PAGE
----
And, in my words: “To create change, create the space for the different experience you want to have.” Which reminded me of my own thinking on the importance of creating open spaces for curiosity. Related, one of the participants later suggested the idea of asking board members to have conversations with other leaders in the community. I think this is a terrific idea – on so many levels.

McCambridge also added two more S’s to Renz’s four. Her contributions were: Sensing and Sense-making.

Renz’s four S’s were described in the workshop description:

  • Strategy: How are boards most effectively and efficiently engaging in strategy that enhances organizational impact and value?
  • Structure: How are boards that are most effective and efficient refining their structure and approach to doing work to make the most of members’ precious time and energy?
  • Succession: How are boards preparing for the inevitable changes in leadership – for both board and executive roles – and ensuring that they are able to tap the talent and energy of multiple generations of new nonprofit leaders?
  • Sustainability: How are boards becoming more disciplined and thoughtful about enhancing their organizations’ sustainability? As the environment continues to change, what are thoughtful organizations doing to innovate and make the most of what they can offer their clients and constituents?

To my delight, Renz highlighted two specific areas as being of particular importance—and they happen to be particular areas of expertise for me! The first is board self assessment and the other is leadership succession.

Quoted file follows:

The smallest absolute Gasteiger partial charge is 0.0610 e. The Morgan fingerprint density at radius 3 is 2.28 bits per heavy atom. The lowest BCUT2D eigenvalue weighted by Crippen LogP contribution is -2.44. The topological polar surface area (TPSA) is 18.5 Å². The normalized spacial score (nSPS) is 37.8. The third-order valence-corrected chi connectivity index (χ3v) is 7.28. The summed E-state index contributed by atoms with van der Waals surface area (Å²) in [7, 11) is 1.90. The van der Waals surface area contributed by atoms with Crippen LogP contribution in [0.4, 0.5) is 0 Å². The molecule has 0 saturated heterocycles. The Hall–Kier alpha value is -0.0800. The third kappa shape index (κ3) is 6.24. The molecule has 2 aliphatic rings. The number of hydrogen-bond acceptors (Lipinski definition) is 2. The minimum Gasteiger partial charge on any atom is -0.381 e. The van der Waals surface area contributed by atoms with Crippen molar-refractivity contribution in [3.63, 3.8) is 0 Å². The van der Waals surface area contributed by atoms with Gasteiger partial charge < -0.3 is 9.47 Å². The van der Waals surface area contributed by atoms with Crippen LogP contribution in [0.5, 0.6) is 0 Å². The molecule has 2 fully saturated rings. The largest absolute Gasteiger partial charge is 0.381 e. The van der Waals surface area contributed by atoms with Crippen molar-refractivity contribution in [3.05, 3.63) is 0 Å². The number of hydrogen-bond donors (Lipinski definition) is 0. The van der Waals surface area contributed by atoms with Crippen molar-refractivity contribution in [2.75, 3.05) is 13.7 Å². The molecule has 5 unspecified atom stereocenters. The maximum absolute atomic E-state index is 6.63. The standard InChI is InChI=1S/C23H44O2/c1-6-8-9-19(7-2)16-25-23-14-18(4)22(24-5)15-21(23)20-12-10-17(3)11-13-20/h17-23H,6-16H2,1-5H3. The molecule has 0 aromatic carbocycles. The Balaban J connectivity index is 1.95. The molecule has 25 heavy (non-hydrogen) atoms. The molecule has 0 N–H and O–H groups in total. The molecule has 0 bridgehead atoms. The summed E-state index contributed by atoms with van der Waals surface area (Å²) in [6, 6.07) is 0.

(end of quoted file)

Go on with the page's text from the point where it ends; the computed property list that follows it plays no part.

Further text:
He also quoted someone who he claims (presumably arguably) is the greatest hockey player ever…Gretzy? Grenzy? Anyhow, this gentleman was reportedly asked what made him such a great player. (Yes, I googled it, and apparently Steve Jobs quoted it often, too. But I’ll refrain from updating my lack of knowledge lest I appear to be someone who can speak to sports references.) Anyhow, he reportedly replied, “I always skate to where the puck is going.” Renz added his own twist for nonprofit boards – “…and if it’s going the wrong way, you’d better darn well redirect it.”

He also referenced Jeanne Bell’s work and suggested that boards have a critical mind shift, from oversight to sustainability. He talked about the critical role of sustainability as a maxim for board work, which I appreciated, but I wondered: if a board is not doing proper oversight, oughtn’t it start there? To my mind, oversight to sustainability is a good step…but they are two steps what may be a longer sequence. In other words, oversight is not a bad thing; it’s the stuckness, the thinking “Oh, I’ve done all I need to do”-ness that is a problem. In which case, sustainability as a concept also has its limits.

Last, but not least, he referred to research on volunteers (in the context that board members are volunteers) showing that retention relies upon, in order:

  • Being of service to others
  • Doing valuable or interesting work
  • Having interesting co-workers
  • Being asked to volunteer
  • Having nothing better to do
  • And, least important of all: having a personal connection to the organization

This list will be even more interesting when I look at it to compare it to the survey I conducted recently of Meals on Wheels volunteers!

All in all, it was an enjoyable and mentally-stimulating afternoon, listening to the two of them. I look forward to the conference in full swing tomorrow!